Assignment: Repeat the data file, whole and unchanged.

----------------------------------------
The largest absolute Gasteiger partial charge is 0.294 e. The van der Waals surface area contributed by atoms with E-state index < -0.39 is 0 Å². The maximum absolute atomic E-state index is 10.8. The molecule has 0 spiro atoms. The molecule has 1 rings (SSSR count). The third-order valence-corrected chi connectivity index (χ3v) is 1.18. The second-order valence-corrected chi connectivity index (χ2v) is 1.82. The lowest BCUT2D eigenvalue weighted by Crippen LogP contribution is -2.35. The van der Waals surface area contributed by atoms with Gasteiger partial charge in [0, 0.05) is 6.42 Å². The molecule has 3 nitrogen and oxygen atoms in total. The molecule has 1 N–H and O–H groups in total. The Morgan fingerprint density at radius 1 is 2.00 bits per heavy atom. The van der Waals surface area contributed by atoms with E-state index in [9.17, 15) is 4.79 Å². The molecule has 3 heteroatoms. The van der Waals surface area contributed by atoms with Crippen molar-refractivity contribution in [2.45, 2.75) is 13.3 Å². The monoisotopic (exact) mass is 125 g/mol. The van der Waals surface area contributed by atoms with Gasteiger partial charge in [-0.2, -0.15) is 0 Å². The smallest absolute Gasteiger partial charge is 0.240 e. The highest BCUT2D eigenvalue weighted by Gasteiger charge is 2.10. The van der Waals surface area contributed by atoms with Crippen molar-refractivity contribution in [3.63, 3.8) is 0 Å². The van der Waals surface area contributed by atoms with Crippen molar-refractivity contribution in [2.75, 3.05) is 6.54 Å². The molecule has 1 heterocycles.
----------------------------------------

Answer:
The largest absolute Gasteiger partial charge is 0.294 e. The van der Waals surface area contributed by atoms with E-state index < -0.39 is 0 Å². The maximum absolute atomic E-state index is 10.8. The molecule has 0 spiro atoms. The molecule has 1 rings (SSSR count). The third-order valence-corrected chi connectivity index (χ3v) is 1.18. The second-order valence-corrected chi connectivity index (χ2v) is 1.82. The lowest BCUT2D eigenvalue weighted by Crippen LogP contribution is -2.35. The van der Waals surface area contributed by atoms with Gasteiger partial charge in [0, 0.05) is 6.42 Å². The molecule has 3 nitrogen and oxygen atoms in total. The molecule has 1 N–H and O–H groups in total. The Morgan fingerprint density at radius 1 is 2.00 bits per heavy atom. The van der Waals surface area contributed by atoms with E-state index in [9.17, 15) is 4.79 Å². The molecule has 3 heteroatoms. The van der Waals surface area contributed by atoms with Crippen molar-refractivity contribution in [2.45, 2.75) is 13.3 Å². The monoisotopic (exact) mass is 125 g/mol. The van der Waals surface area contributed by atoms with Gasteiger partial charge in [-0.2, -0.15) is 0 Å². The smallest absolute Gasteiger partial charge is 0.240 e. The highest BCUT2D eigenvalue weighted by Gasteiger charge is 2.10. The van der Waals surface area contributed by atoms with Crippen molar-refractivity contribution in [3.63, 3.8) is 0 Å². The van der Waals surface area contributed by atoms with Crippen molar-refractivity contribution in [2.75, 3.05) is 6.54 Å². The molecule has 1 heterocycles.